35 Isohedral Types
Of note is the concern with the 35 isohedral types, for which Nicolas provides all these with a bird-like tessellation (albeit varying in quality, likely to be expected, given the restrictions involved) in principle, as this is shown, regrettably, as just a single tile. Better would be to show these as complete tessellations, but perhaps given the particular presentation, space for this was not available. Such a preoccupation is most gratifying, as this aspect of challenge is one that most tessellation artists ignore. Indeed, Andrew Crompton is the only other artist to have studied these, and this in a partial way. In contrast, Nicolas examines all possibilities.
 
Picture Stories
Of note is a chapter on what I term as ‘picture stories’, in which the tessellations are used much in the same manner as Escher did with his own. Of note here is that these are of a unifying nature, in that the motifs have a connection, either directly or as opposites. Also, the motifs are all of a ‘sensible’ orientation. A frequent occurrence with lesser artists is compositions of incongruent motifs, without any connection, rendering the composition as absurd, with unwise choices of symmetry, in which the motifs are upside down in relation to each other.
Of particular note, and worthy of praise, is ‘Plane and Boat’, page 106. Aside from the inherent good quality of the motifs is the ‘type’ of tessellation here, in that he uses inanimate motifs, something that is rarely seen in other peoples work, due to the difficulties involved, and so this is of more than interest than other wise.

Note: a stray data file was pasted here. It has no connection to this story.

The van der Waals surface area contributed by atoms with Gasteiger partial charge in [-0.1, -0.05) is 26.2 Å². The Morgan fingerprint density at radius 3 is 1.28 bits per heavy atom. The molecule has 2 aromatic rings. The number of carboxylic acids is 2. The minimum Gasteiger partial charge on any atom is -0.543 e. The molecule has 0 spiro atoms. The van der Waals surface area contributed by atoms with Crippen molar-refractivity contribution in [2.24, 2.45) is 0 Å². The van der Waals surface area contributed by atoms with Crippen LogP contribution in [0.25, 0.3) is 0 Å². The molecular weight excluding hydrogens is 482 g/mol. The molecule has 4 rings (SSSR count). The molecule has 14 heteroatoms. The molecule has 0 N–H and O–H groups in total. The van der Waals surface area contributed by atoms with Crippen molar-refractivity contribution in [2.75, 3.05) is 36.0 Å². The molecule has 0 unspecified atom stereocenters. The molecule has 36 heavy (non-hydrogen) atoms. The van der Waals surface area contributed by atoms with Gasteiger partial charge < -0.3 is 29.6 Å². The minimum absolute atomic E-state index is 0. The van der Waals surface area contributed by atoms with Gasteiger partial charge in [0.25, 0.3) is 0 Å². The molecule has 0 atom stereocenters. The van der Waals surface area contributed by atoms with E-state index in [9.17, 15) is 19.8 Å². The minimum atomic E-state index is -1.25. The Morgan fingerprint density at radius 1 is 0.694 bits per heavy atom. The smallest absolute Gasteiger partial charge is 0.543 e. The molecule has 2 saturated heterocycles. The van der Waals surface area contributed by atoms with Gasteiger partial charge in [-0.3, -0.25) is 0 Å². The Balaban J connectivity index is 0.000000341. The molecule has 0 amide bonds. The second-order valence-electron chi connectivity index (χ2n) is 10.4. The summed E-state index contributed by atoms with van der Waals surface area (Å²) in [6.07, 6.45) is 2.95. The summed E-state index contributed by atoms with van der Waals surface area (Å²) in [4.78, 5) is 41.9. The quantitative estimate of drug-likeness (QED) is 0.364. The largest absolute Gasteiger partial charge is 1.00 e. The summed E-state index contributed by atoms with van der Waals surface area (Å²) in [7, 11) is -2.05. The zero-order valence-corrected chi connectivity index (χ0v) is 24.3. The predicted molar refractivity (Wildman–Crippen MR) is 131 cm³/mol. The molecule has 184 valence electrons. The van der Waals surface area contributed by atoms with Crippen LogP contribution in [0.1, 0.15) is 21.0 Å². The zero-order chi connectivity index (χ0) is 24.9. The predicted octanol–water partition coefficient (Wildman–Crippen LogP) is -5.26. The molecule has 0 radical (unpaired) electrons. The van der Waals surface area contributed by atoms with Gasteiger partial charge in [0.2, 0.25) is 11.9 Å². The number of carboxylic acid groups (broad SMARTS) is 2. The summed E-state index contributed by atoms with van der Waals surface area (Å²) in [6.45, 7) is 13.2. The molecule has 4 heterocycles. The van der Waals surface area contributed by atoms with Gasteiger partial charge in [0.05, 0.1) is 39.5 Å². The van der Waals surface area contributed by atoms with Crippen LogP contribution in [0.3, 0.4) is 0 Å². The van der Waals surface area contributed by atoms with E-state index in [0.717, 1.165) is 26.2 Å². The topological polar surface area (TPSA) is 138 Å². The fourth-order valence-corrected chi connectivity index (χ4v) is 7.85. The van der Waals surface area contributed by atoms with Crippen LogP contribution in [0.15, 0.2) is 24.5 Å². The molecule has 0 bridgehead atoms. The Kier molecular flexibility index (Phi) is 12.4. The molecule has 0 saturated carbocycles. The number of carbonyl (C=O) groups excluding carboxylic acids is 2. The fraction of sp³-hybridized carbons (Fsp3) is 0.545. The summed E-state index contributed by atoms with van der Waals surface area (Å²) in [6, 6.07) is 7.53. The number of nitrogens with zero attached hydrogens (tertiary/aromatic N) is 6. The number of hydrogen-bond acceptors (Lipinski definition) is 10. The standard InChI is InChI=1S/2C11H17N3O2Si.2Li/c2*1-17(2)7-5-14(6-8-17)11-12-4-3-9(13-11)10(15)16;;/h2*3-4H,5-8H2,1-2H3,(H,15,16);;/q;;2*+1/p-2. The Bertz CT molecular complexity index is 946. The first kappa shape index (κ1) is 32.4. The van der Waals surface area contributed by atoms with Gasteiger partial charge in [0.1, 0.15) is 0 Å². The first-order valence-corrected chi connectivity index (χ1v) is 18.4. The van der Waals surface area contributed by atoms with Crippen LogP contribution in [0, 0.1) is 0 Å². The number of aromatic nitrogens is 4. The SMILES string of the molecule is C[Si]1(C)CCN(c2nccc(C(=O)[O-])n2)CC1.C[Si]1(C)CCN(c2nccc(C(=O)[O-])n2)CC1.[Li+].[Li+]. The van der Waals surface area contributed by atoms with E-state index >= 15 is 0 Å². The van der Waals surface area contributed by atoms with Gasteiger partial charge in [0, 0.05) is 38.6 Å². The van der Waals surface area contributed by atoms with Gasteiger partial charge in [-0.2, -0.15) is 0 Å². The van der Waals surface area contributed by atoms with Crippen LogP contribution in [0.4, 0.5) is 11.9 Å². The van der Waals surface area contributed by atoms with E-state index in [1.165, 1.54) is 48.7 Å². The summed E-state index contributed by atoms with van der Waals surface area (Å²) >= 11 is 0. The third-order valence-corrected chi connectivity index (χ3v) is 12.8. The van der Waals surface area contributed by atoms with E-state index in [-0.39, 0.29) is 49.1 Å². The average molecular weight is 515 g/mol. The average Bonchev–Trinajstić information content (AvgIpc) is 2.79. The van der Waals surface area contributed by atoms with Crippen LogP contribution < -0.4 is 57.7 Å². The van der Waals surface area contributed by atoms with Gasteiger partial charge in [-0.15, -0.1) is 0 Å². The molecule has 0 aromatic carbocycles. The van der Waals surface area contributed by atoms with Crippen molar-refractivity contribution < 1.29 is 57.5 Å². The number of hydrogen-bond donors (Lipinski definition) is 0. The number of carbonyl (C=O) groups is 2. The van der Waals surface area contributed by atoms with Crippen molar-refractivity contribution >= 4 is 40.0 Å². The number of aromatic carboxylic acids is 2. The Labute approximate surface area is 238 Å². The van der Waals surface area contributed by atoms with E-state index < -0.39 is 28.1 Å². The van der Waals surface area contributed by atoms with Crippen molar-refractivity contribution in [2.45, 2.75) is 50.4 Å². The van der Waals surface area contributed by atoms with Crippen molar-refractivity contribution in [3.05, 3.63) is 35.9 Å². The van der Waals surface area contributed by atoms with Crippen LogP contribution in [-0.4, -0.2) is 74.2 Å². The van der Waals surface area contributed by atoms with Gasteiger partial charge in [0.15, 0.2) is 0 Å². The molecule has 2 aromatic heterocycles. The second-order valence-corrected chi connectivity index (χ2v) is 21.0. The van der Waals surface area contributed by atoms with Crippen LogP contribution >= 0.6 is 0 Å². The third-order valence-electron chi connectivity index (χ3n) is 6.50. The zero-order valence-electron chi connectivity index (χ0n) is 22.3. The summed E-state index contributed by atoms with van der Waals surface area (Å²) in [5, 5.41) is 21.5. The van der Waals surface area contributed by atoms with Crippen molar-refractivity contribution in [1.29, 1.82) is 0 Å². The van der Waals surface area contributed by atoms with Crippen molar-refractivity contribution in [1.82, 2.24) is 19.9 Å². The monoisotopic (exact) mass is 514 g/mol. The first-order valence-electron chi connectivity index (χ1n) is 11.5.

Tessellating Words
Another aspect to the tessellations is his interest in words as tessellations. As such, I am less qualified to judge on these, as I have not done anything in this field. However, it certainly looks very clever indeed, with much imagination and originality.
 
Self Similar Tessellations
Examples of self similarity are shown, largely of lower tariff motifs, of which for such types is largely a necessity.
 

Multimorphic Tessellations
An interesting aspect to his oeuvre is tessellations where, in simple terms, the motif is capable of being stacked in different ways. For this, Nicolas uses dog-like tiles, both of which are somewhat contrived. However, of note is the construction underlying this, which appears to be new, at least as applied to tessellation.

Although the book is one of not inconsiderable merit, I do have concerns as to secondary matters, such as the presentation. For example, the plane tilings are more or less scattered throughout the book, impinging on different subjects/chapters. Better would simply to have had a single chapter here. However, any perceived shortcomings in presentation are simply overridden by the sheer quality of the tessellations and their offshoots, either as, the 35 isohedral tessellations, picture stories, word play and self-similar tilings.